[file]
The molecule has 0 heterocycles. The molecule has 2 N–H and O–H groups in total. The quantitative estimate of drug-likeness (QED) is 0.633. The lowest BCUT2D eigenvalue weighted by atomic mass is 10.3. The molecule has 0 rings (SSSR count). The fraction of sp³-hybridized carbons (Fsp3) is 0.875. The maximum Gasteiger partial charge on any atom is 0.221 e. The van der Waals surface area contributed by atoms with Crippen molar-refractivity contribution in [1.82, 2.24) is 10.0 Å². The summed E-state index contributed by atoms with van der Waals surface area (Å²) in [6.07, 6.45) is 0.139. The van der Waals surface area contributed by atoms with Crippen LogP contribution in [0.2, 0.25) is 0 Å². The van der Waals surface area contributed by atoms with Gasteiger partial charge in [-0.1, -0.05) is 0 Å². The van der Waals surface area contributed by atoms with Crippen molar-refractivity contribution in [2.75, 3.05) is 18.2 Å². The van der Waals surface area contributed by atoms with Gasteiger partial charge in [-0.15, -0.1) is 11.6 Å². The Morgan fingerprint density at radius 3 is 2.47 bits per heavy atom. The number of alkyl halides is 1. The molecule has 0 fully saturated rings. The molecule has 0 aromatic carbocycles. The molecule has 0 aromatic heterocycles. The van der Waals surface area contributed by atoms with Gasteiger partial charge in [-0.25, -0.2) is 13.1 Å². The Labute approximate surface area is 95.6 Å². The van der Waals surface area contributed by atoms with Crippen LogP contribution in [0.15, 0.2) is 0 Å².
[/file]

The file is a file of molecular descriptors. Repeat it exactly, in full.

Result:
The molecule has 0 heterocycles. The molecule has 2 N–H and O–H groups in total. The quantitative estimate of drug-likeness (QED) is 0.633. The lowest BCUT2D eigenvalue weighted by atomic mass is 10.3. The molecule has 0 rings (SSSR count). The fraction of sp³-hybridized carbons (Fsp3) is 0.875. The maximum Gasteiger partial charge on any atom is 0.221 e. The van der Waals surface area contributed by atoms with Crippen molar-refractivity contribution in [1.82, 2.24) is 10.0 Å². The summed E-state index contributed by atoms with van der Waals surface area (Å²) in [6.07, 6.45) is 0.139. The van der Waals surface area contributed by atoms with Crippen LogP contribution in [0.2, 0.25) is 0 Å². The van der Waals surface area contributed by atoms with Gasteiger partial charge in [-0.1, -0.05) is 0 Å². The van der Waals surface area contributed by atoms with Crippen molar-refractivity contribution in [2.75, 3.05) is 18.2 Å². The van der Waals surface area contributed by atoms with Gasteiger partial charge in [-0.15, -0.1) is 11.6 Å². The Morgan fingerprint density at radius 3 is 2.47 bits per heavy atom. The number of alkyl halides is 1. The molecule has 0 fully saturated rings. The molecule has 0 aromatic carbocycles. The molecule has 0 aromatic heterocycles. The van der Waals surface area contributed by atoms with Gasteiger partial charge in [-0.25, -0.2) is 13.1 Å². The Labute approximate surface area is 95.6 Å². The van der Waals surface area contributed by atoms with Crippen LogP contribution in [0.15, 0.2) is 0 Å².